Hrant Dink foundation - Yeghya and Lara performing an emotional selection of letters Photo credit: Tara Demircioğlu, Kayané Antreassian
«Taniel», a short arthouse film about the last months of the great Armenian poet Taniel Varoujan has been screening around the globe and winning awards at international film festivals with screenings at prestigious venues like the Lincoln Centre New York, Egyptian Theatre in Hollywood and the Armenian Genocide Museum-Institute in Yerevan.
The film’s last two screenings were particularly special, as they were tracing Varoujan’s footsteps in two cities – Ghent, a beautiful small town in Belgium where he was a student the place that shaped his style of writing and Istanbul, his Bolis, where he lived and worked till his arrest on 24 April 1915.
Hrant Dink foundation - Yegya Akgun, Lara Narin, Gregory Barseghyan, Tatevik Ayvazyan, Garo Berberian Photo credit: Tara Demircioğlu, Kayané Antreassian
Istanbul, Hrant Dink foundation, 19 April 2019
Istanbul screening took place in the packed cinema of the Hrant Dink Foundation on 19 April 2019 – a sadly fitting place named after another great Armenian in Turkey whose life was taken away. The screening of film was followed by a live performance by Yegha Akgun (Varoujan’s voice in the film) and Lara Narin (Istanbul-based actress and musician), reading the poet’s works and letters. There were some emotional moments in the hall, when Yegya and Lara read Varoujan’s and his wife Araksi’s love letters to each other, with the young Araksi saying that she’ll be the happiest person ever if she can spend the rest of her life with him. Little she knew that they would only have a few more years together, until his arrest and cruel murder.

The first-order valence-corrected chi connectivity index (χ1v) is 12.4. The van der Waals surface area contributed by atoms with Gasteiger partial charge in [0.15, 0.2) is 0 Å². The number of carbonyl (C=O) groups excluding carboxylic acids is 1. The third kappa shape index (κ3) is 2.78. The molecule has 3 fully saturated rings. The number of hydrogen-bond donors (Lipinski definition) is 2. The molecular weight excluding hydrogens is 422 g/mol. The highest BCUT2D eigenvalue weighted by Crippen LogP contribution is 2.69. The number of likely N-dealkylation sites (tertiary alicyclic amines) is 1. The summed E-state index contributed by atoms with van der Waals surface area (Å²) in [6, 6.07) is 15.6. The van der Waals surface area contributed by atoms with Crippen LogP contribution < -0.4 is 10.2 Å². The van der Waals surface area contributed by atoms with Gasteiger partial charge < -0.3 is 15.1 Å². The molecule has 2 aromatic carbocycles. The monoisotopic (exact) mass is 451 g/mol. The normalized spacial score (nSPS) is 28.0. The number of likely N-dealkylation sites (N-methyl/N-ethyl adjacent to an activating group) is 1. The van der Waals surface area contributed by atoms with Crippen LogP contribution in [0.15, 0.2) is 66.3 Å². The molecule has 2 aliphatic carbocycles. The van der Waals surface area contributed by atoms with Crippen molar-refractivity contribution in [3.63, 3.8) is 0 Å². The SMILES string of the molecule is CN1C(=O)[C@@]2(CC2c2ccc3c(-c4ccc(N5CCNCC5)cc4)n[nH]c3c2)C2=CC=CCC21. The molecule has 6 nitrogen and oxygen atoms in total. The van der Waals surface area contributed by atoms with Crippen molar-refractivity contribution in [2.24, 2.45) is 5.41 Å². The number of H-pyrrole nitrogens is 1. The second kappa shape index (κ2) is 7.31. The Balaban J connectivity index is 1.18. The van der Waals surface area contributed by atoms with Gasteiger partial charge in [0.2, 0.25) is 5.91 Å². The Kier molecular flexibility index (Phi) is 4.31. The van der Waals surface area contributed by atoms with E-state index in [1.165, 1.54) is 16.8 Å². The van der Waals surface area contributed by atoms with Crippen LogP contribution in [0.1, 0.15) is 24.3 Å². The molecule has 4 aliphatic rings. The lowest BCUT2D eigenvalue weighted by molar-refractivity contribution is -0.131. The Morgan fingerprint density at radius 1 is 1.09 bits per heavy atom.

Tatevik, Yegya, Garo and Lara in the Istanbul neighbourhood where Varoujan lived Photo credit: Tara Demircioğlu, Kayané Antreassian
There was an extensive panel discussion with the filmmakers – director Garo Berberian and poetry producer Tatevik Ayvazyan talking about creation of the film; and the evening ended with a wonderful launch and celebration of Varoujan’s last book, The Song of the Bread («Հացին Երգը»), which was published by Aras publishing house in Armenian and Turkish.
It’s important to note that the film was subtitled in Turkish specifically for the Istanbul screening, because the filmmakers wanted the story to be accessible to the Turks and other non-Armenian speakers. Before 1915 Taniel Varoujan was enriching the Ottoman culture as well, he was not merely an Armenian national poet, but someone of international stature and understanding of humanity. One of the results of the Genocide and Turkish nationalism is also the destruction of Armenian culture and cultural icons. Director Garo Berberian says that it’s painful that one cannot find a plaque on the house where he lived, or a statue in his home village of Perkenik, or poetry books in the Istanbul Library. After his murder in custody the traces of his existence have been erased from modern Turkish history, this is not just a loss for Armenians but modern Turks.